- The Washington Times - Friday, August 4, 2000

PHILADELPHIA (AP) — Ted Jackson was a young law school student with little money and even less business experience when he started making shirts and buttons for former President Ronald Reagan's 1984 campaign.
"I really thought I'd probably never do it again," Mr. Jackson said during a recent interview at the Republican convention.
But Mr. Jackson did do it again. And now the die-hard Republican from Louisville has turned his political passion into a booming business.
Just about every delegate at the Republican National Convention is wearing something designed by Mr. Jackson's company, the officially sanctioned supplier of Texas Gov. George W. Bush's campaign memorabilia.
Mr. Jackson is president of a marketing company called the Spalding Group. He and his staff of 30 sell their products directly to the Bush campaign as well as to individuals.
In the first and second days of the convention, the company received d 700 orders on its Web site (www.georgewbushstore.com). "That's just the tip of the iceberg," he said.
This is the first time Mr. Jackson has used the Internet to sell presidential wears, and he expects it to be a boon.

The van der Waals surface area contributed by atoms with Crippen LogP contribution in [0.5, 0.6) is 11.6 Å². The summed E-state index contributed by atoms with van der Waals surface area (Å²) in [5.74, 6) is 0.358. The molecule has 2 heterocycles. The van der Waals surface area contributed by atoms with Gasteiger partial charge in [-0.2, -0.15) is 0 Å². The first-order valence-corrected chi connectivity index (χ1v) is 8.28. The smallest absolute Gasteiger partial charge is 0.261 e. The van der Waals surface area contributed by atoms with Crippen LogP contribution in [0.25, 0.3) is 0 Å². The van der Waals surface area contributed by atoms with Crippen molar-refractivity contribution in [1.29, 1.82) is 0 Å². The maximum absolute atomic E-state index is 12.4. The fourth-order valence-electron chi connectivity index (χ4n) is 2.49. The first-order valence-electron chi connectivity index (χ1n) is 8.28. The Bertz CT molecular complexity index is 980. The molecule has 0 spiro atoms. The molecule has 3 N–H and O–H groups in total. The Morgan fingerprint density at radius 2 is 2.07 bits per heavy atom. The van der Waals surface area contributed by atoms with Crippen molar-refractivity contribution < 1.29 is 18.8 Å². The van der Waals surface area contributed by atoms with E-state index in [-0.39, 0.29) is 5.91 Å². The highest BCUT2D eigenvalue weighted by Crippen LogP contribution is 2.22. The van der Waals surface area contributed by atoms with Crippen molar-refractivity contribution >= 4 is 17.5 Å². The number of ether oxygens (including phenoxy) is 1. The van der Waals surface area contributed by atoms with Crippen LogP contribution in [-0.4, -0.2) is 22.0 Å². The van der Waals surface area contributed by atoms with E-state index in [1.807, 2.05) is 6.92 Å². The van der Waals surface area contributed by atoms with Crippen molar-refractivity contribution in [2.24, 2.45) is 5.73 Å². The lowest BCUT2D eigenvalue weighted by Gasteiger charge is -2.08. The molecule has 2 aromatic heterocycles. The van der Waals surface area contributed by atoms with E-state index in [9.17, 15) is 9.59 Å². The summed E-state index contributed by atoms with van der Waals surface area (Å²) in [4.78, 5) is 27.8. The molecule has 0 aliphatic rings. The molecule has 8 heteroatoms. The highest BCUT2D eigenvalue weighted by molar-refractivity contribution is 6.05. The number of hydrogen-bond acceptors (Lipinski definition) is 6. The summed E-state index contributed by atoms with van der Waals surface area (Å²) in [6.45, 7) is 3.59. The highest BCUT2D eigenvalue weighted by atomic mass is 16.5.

People can buy shirts, mugs, pins, yard signs and even bottles of Kentucky spring water with the Bush brand.
There also is plenty of stuff they can't get from Mr. Jackson. He turns down lots of suggestions from memorabilia enthusiasts. "For example, hubcaps would not be good," he said.
Mr. Jackson estimates his company has a 90 percent share of Bush items sold at the Republican National Convention but acknowledges he lacks the resources to enforce his copyright nationwide.
Mr. Jackson says the items with the slogan "W 2000" on them have been the biggest hits.
"It's subtle," he says, explaining that marketing a candidate's name is not a whole lot different from marketing a product. "Generally you don't want to be subtle, but if subtle catches on it becomes a powerful brand."

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